COVID-19: the end of globalisation and the EU?
In this think piece, SEB's Chief Strategist Johan Javeus reflects on globalisation. We travel a lot, which contributed to the rapid spread of the virus. Many companies have had geographically far-flung production, making them sensitive to disruptions.
Despite its major impact on society, the coronavirus will hardly succeed in reversing these long-term trends.
Riksbank key interest rate cut will have to wait
The minutes of the latest Riksbank policy meeting confirmed the impression that although the Executive Board is not ruling out a future cut in the repo rate, now at 0%, it will have to wait. Board members also raised the prospect that the Swedish central bank might buy corporate bonds.
Our market view
Stock markets have recently moved higher, but with sizeable fluctuations. Weak incoming economic data, worries about new coronavirus outbreaks and political quarrels are offsetting hopes of a return to more open, functioning economies – supported by aggressive stimulus measures from central banks, governments and others. Mixed reports about the spread of the virus and the pace of reopening after lockdowns are contributing to continued stock market volatility. Although there are still large fluctuations, we are seeing signs of market stabilisation.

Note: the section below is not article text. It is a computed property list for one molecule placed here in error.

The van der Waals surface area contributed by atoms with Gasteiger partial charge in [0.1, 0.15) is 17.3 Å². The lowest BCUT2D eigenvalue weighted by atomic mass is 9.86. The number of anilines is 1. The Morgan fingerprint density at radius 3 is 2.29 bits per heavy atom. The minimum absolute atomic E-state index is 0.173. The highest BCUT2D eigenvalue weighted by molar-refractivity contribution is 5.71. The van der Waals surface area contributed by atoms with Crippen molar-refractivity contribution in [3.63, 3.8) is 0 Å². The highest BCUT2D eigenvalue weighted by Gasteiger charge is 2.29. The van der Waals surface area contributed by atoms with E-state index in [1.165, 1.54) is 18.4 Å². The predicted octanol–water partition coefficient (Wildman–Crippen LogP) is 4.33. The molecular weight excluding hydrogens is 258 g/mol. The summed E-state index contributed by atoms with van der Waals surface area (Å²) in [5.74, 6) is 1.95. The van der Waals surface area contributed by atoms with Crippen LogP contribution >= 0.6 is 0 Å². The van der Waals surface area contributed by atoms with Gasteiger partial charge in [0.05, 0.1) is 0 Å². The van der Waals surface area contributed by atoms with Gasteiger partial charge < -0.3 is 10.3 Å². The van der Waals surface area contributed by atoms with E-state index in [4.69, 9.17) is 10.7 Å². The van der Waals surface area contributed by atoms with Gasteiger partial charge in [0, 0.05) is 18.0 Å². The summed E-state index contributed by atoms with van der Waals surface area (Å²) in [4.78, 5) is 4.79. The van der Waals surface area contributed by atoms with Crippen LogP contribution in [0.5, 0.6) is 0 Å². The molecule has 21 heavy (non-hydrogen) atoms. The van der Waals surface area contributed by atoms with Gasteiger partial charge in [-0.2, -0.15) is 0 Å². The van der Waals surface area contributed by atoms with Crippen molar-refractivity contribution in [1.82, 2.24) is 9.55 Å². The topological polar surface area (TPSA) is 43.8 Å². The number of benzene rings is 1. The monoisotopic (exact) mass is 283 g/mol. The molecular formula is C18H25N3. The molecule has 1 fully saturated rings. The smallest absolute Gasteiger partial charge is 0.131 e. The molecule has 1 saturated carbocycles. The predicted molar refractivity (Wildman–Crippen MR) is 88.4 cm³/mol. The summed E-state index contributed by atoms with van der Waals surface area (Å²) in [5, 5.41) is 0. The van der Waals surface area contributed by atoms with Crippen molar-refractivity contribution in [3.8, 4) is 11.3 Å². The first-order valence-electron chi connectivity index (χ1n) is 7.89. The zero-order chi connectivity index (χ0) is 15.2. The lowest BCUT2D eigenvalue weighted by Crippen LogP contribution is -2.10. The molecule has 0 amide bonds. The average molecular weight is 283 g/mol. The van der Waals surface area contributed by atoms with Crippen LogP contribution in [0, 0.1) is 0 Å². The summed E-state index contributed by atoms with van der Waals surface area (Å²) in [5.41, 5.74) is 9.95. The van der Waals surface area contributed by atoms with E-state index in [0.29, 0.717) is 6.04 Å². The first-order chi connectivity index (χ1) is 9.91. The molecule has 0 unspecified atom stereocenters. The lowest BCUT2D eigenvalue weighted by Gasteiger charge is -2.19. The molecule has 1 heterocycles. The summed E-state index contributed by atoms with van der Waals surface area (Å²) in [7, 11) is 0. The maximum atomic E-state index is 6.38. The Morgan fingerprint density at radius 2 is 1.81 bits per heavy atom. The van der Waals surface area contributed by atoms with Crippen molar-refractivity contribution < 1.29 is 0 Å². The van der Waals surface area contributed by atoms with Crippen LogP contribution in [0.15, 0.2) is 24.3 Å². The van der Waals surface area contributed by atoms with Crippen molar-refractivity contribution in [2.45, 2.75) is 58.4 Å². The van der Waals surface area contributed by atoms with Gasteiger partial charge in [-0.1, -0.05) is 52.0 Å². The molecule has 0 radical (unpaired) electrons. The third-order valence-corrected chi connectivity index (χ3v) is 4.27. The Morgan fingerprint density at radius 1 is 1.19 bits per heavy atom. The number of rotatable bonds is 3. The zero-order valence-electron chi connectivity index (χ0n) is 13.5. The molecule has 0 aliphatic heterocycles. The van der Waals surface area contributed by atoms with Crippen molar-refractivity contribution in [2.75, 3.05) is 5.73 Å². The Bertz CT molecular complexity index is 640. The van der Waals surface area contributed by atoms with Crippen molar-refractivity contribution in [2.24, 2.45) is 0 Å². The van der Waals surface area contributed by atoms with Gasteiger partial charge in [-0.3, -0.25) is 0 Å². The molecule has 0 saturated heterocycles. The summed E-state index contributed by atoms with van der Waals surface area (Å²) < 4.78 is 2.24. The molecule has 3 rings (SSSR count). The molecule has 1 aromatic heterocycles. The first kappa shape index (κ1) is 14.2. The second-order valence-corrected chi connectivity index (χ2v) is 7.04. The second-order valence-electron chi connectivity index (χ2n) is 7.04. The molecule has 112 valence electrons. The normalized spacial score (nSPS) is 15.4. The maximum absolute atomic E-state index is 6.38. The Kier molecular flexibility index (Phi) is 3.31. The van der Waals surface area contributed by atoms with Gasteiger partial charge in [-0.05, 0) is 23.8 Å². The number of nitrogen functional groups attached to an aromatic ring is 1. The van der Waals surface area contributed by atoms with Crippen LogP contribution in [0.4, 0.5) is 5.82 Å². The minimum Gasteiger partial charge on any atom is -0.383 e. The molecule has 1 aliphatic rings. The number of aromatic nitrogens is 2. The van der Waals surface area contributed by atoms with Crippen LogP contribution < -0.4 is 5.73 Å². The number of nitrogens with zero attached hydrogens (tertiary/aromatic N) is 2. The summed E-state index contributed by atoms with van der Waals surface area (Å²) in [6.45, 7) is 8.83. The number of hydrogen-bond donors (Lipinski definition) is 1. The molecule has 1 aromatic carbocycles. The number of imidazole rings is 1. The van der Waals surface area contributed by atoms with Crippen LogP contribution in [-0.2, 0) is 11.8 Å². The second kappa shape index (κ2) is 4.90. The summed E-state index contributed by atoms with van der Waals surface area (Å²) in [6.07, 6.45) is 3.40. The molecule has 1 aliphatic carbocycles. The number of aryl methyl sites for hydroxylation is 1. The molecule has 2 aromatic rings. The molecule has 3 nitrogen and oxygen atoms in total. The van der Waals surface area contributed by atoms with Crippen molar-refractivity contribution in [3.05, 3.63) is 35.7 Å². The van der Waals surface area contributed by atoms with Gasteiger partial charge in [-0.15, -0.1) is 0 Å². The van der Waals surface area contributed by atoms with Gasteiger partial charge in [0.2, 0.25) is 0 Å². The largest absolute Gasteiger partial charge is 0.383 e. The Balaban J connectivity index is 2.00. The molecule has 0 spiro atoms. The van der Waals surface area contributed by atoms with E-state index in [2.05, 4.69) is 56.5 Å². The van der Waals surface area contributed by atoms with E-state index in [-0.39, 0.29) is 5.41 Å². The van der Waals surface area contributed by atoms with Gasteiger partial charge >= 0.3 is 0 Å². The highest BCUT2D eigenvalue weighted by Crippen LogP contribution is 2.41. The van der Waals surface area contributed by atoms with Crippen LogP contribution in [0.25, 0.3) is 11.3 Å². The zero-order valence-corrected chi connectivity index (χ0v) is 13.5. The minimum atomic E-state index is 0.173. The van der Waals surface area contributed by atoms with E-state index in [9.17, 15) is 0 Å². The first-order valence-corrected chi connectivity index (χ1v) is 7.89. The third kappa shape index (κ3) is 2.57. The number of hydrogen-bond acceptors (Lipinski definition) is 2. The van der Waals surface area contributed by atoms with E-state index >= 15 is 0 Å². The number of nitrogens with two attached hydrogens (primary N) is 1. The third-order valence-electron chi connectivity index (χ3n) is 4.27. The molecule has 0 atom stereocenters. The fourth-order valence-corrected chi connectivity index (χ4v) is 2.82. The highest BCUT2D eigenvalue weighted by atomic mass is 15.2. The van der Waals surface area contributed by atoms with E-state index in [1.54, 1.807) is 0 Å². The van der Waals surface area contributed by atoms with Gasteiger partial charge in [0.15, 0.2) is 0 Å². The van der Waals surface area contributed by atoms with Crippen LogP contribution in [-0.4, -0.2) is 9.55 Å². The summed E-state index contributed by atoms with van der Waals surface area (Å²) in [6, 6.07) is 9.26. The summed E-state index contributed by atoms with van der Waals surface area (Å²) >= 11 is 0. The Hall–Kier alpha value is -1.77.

The return to a more normal situation will probably drive the coming recovery. This undoubtedly justifies a rebound in share prices from their sharp declines during March. But the scale of this rebound is a source of concern.
Because of the economic slowdown, corporate earnings forecasts for 2020 are being revised sharply lower. From expectations of earnings increases around 10% globally a couple of months ago, forecasts are now pointing to declines of more than 20%. Most observers, including us, expect earnings to regain a lot of lost ground during 2021 and probably also set the stage for earnings to continue increasing after next year. But already driving up share prices towards their earlier peaks is challenging, given the prevailing uncertainties and the sizeable dips in earnings curves we are now seeing.
Decent growth prospects on the other side of the crisis, along with continued low interest rates, are laying a good long-term foundation for equities. The credit market has stabilised, which will generate potential for corporate bonds. An optimistic view today focuses on the brighter long-term outlook and maintains that current historically stretched share price valuations are justified by continued low interest rates and bond yields. We share this view of long-term fundamentals and see reasons for slightly higher valuations, but in the short run there are still many risks of disappointments, since the rapid upturn makes the market more sensitive to the negative news about economic growth and corporate earnings that can reasonably be expected to pop up on the radar during the coming months.
Please contact your private banker if you have any questions or concerns.